Harnessing the world of quanta with precision optics and precision engineering.

Quantum Technologies for communication and microscopy

The Fraunhofer IOF presents itself at CES 2021

CES 2021 ALL-DIGITAL will take place from January 11 to 14.

Trendsetting technologies from the world of light quanta - Fraunhofer IOF presents the latest cutting-edge technologies of optics and photonics research at one of the largest electronics trade shows: the Consumer Electronics Show (short: CES). 

From January 12 - 13, our experts will present “Photonics - Made in Jena”. The latest quantum technologies for applications in the field of communication and microscopy will be presented at the digital booth.

Our trade fair exhibits 2021

Quantum communication

Explanations of the operating principle of the entangled photon source for quantum communication developed by Fraunhofer IOF.

Entangled photon source for tap-proof quantum communication

In the age of digital transformation, data must be protected today against the cyberattacks of tomorrow. An innovative method in the field of encryption is the so-called "Quantum Key Distribution", or QKD for short. It is designed to prevent sensitive and security-relevant (company) data from being stored today and read tomorrow with the help of more powerful computers.

QKD refers to the highly secure exchange of quantum keys. The data that needs to be exchanged is encrypted and decrypted when it is sent and received using a key generated by the exchange of entangled photons. Due to the quantum mechanical entanglement of the photons directed at the sender and receiver, the key is physically particularly secure. For this reason, QKD is considered the future of encrypted communication.

At Fraunhofer IOF, a stable, space-qualified source for entangled photon pairs (“Entangled Photon Source”, EPS for short) has been developed. In the EPS, a nonlinear, periodically poled crystal is pumped from two sides in a Sagnac-interferometer scheme. This source provides a significant contribution to QKD.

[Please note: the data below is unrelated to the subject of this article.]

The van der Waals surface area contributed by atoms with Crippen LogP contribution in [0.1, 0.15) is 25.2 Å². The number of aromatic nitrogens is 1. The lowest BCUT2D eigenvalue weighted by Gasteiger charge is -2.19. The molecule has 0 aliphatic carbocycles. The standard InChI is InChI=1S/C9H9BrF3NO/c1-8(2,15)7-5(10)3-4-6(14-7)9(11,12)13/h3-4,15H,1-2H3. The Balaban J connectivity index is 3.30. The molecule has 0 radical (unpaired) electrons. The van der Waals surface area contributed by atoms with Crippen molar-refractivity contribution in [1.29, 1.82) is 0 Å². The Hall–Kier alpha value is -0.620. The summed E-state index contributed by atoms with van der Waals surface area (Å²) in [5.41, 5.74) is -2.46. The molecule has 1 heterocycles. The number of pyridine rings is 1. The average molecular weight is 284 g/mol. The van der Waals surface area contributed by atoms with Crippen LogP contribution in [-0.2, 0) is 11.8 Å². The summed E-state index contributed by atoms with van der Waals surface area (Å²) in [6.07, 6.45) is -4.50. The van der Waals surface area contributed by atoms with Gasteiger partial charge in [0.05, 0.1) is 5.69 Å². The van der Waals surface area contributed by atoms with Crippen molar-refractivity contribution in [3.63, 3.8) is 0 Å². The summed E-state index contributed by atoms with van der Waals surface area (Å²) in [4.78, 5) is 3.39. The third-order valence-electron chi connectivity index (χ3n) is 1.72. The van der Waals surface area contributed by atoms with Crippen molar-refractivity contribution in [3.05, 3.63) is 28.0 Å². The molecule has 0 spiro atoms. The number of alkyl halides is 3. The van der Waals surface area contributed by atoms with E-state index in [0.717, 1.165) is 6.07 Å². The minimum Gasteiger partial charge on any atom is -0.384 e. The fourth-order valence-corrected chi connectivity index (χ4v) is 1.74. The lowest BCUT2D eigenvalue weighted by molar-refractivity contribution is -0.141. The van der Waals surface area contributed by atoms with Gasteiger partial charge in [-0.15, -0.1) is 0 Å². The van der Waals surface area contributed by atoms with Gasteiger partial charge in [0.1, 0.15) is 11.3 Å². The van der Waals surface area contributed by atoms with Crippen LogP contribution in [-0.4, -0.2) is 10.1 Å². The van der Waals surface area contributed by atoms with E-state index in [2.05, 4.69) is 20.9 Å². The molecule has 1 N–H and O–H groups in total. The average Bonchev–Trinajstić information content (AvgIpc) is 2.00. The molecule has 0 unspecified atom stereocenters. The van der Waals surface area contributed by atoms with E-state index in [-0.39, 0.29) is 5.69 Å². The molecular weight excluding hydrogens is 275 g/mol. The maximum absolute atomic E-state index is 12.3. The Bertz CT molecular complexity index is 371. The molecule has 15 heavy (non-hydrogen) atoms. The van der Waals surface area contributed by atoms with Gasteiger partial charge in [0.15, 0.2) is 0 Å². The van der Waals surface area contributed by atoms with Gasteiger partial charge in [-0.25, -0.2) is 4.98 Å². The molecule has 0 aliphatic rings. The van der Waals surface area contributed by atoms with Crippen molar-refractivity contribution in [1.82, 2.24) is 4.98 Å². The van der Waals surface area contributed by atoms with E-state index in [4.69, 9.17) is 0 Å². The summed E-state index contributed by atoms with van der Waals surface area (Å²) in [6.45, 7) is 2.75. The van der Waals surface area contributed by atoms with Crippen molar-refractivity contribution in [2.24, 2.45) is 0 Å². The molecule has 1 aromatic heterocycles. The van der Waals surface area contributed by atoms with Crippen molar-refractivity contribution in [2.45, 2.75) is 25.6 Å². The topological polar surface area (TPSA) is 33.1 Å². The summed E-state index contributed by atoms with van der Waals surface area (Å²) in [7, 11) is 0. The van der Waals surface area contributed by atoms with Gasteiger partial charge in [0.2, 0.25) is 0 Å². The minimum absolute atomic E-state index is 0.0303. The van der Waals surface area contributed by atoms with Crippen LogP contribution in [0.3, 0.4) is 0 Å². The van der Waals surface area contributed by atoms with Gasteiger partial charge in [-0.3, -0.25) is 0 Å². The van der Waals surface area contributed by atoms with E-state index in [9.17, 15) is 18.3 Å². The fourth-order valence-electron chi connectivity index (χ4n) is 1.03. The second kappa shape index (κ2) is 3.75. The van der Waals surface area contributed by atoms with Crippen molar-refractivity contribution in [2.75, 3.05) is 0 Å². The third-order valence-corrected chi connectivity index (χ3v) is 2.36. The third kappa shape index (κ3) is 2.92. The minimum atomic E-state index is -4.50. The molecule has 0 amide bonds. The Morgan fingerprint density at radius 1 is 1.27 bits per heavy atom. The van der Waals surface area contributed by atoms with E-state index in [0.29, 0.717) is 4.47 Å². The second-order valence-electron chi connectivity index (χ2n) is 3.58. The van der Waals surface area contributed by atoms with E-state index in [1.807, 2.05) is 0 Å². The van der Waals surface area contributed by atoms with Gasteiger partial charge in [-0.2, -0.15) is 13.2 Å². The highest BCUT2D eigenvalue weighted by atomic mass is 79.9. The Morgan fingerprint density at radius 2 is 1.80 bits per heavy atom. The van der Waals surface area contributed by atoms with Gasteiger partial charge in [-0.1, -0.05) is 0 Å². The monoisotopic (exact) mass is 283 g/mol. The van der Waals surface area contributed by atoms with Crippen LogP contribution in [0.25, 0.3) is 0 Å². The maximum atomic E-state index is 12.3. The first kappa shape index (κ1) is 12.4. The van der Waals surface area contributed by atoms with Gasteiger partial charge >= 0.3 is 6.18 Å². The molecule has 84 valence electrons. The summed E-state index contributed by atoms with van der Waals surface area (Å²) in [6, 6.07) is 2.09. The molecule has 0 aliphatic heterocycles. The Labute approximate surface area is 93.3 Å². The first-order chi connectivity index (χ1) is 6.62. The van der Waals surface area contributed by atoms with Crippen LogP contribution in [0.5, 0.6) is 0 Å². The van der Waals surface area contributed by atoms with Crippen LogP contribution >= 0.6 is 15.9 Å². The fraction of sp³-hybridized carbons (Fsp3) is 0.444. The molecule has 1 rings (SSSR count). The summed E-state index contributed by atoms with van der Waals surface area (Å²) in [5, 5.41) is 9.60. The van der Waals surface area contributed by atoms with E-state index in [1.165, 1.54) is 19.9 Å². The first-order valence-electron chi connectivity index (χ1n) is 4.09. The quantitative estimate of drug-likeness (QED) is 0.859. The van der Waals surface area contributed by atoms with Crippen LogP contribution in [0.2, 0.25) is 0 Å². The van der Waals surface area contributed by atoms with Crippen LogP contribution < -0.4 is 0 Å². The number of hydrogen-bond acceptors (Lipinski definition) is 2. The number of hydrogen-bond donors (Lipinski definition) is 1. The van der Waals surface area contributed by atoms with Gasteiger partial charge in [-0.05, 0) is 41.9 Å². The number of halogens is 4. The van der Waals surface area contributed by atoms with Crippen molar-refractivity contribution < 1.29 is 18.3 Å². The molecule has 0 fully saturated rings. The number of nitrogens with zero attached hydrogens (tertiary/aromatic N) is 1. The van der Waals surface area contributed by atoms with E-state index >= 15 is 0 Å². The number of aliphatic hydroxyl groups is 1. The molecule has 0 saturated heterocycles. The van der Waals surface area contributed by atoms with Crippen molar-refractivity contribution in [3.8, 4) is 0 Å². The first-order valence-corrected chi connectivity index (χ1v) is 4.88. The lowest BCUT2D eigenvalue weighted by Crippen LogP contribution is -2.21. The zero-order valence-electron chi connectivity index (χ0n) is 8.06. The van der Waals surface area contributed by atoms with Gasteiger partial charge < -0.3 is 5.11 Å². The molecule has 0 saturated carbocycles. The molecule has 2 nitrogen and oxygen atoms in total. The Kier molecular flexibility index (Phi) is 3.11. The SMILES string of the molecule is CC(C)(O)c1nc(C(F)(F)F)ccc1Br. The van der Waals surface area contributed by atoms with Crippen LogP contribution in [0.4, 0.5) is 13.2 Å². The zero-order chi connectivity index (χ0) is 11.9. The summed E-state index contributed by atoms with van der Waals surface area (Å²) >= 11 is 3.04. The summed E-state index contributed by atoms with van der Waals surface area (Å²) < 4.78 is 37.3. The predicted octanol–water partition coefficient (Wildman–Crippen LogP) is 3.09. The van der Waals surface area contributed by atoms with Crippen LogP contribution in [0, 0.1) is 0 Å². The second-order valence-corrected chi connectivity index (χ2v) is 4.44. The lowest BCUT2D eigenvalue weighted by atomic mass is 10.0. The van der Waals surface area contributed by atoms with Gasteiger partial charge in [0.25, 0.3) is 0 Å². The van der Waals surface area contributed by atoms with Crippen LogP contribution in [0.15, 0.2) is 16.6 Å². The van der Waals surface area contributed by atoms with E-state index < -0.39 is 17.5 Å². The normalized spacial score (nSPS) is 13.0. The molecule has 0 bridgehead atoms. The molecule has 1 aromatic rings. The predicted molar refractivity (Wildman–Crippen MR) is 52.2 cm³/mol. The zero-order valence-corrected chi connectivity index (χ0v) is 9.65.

Datasheet: Entangled photon source for satellite-based communication

View inside the photon source where the stable entangled photon pairs are generated.
View inside the periodically poled KTP crystal where the stable polarization-entangled photon pairs are generated.
View of a mirror staircase in the two-stage interferometric setup.
View of a mirror staircase in the two-stage interferometric setup.

Quantum imaging

Explanations of the operating principle of quantum imaging and a recorded quantum video.

Quantum-based imaging systems for microscopy

At Fraunhofer IOF, a method has been further developed that allows light-sensitive samples to be observed at high resolution over long periods of time. This technology is particularly relevant to the fields of life sciences (such as biology and medicine), as tissue samples, for example, can be imaged with high contrast and information without damaging or destroying the cells.

Quantum technology makes this possible: with the help of entangled photon pairs. Both photons of an entangled photon pair can have independent and different wavelengths. This allows information to be obtained from medical samples with a dose of light that is harmless to the sample, a wavelength that is optimal for analysis. This information can be visualized by a detector on the microscope using a different wavelength, which is ideal for detection.

Using a so-called “single crystal setup”, it has been possible to generate quantum images and videos (see video attached).

 

Data sheet: Quantum-based imaging systems

Laboratory setup for quantum image generation.
Quantum imaging setup: This robust single-crystal setup enables the examination of an object in the ultraviolet (UV) or infrared (IR) with simultaneous detection in the sensitivity range (VIS) of advanced silicon technology. Central to this quantum technology application is a special crystal that enables the generation of two entangled photons at different wavelengths (UV, VIS).
Image from the Happy Face stencil.
The first test object for quantum imaging with “non-detected light”: an amplitude mask in the shape of a happy face serves as the first test object to demonstrate the scheme of quantum imaging technology. The result can be found in the video above on the operating principle of quantum imaging.